espBerry Project: ESP32 with NMEA 2000 & NMEA 0183 HAT
In this post I will describe the communication between the espBerry board with the integrated PICAN-M HAT. Due to the nature of the HAT, there are two sections: 1. The NMEA 0183 port and sketch and 2. the NMEA 2000 port and sketch.
NMEA 0183 Connection & Sketch
The PICAN-M HAT converts the NMEA 0183 signal to TTL (UART), which connects to the ESP32 Tx and RX signals as demonstrated in below image:
In the Arduino sketch, I assigned IO15 as Rx and IO16 as Tx, which are connected to GPIO16 and GPIO20 on the 40-pin header.
However, when working with the ESP32 under the Arduino IDE, you will notice that the Serial command works just fine but Serial1 and Serial2 do not. The ESP32 has three hardware serial ports that can be mapped to almost any pin. In order to get Serial1 and Serial2 to work, you need to involve the HardwareSerial class. As a reference, see ESP32. Arduino and 3 Hardware Serial Ports.
Consequently the setup looks like:
Over all, the sketch I wrote is ridiculously simple. It reads the serial data received through the NMEA 0183 port and passes it over to the Arduino IDE Serial Monitor:
For my tests, I connected a GPS device to the PICAN-M board. The output on the Serial Monitor looks like this:
For more information on NMEA 0183, see:
- NMEA 0183 (Wikipedia)...
- NMEA 0183 Interface Standard (NMEA.org)...
- Everything you need to know about NMEA 0183 (PDF)...
- NMEA 0183 Installation And Operating Guidelines (PDF)...
- The NMEA 0183 Protocol (PDF)...
NMEA 2000 Connection & Sketch
The PICAN-M HAT utilizes the MCP2515 CAN Controller, and it is controlled per SPI (Serial Peripheral Interface), and we are using the Standard ESP32 and RaspberryPi GPIO signals for the espBerry:
For the programming, I use the Arduino IDE with a sketch: MCP2515 software by Cory Fowler as available through github.com. The code applies to any Arduino board plus MCP2515 shield. There is also an example for accessing two MCP2515 ports.
If you are an experienced programmer, you will be fine with the code from github (as referenced above). I have, however, modified the code slightly to make it work "out-of-the-box."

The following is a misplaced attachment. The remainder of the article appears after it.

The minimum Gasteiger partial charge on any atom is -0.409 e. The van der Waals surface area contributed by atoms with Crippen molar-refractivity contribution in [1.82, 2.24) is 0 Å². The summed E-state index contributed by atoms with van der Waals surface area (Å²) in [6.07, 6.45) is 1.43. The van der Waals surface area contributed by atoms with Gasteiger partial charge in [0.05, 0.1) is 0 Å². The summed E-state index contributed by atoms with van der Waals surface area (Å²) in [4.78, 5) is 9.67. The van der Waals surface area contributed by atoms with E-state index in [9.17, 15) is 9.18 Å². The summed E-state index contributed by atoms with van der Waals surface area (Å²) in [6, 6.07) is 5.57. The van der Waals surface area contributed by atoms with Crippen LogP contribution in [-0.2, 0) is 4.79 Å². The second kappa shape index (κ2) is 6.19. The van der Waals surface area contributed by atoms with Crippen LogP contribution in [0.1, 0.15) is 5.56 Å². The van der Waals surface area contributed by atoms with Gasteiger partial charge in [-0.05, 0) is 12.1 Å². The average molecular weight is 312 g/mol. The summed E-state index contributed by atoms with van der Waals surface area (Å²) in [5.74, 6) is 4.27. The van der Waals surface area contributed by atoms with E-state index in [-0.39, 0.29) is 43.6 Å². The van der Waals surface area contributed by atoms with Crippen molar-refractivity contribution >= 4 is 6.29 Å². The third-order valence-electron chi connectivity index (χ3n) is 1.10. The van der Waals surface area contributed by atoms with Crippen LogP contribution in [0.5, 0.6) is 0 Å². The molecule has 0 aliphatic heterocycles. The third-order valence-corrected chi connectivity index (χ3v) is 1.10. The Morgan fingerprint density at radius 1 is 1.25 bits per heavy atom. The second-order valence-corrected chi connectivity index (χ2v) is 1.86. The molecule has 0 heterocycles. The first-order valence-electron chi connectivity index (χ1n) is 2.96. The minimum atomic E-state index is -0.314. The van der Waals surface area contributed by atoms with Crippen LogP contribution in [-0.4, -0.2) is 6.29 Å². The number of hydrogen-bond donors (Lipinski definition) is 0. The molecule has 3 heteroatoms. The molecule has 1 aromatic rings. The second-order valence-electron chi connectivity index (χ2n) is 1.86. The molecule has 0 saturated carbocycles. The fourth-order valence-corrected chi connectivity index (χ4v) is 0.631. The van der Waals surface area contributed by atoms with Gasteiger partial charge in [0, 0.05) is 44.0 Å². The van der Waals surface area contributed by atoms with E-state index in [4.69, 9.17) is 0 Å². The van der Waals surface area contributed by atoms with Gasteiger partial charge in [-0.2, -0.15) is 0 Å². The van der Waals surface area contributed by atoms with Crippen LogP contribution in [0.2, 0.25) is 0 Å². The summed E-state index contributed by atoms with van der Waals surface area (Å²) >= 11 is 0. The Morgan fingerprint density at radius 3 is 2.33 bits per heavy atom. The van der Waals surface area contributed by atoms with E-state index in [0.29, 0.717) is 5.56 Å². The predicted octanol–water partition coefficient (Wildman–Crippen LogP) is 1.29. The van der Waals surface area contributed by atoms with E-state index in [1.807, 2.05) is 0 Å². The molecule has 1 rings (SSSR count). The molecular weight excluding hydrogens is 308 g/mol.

In the ESP32_MCP2515.ino file, adjust the following line to adjust to the PICAN-M board:
I wrote a "wrapper" around the github code, mostly for improved readability and use. The available functions are:
The code transmits a CAN data frame every one second, and display any received CAN message.
To test the program, you will need another CAN node to establish a network. As usual, for any professional CAN Bus development I recommend the PEAK PCAN-USB Pro. It's well worth the investment.
Electronics Projects with the ESP8266 and ESP32: Building Web Pages, Applications, and WiFi Enabled Devices
Copperhill Technologies highly recommends using this book for your wireless application projects. Yes, many good books and free online resources are available these days, but this is the book we are using. It made our approach to Bluetooth, BLE, and WIFI a breeze. Programming wireless applications without hassles was fun, and we will share them on this web page.
Projects throughout the book utilize the wireless functionality and processing power of the ESP microcontrollers. Projects are built in the Arduino IDE, so you don't need to download other programming software. In addition, mobile apps are now ubiquitous, making the app build projects of the book very relevant, as are the web page design projects.
In Electronics Projects with the ESP8266 and ESP32, you'll see how easy and practical it is to access information over the internet, develop web pages, build mobile apps to remotely control devices with speech recognition, or incorporate Google Maps in a GPS route tracking app.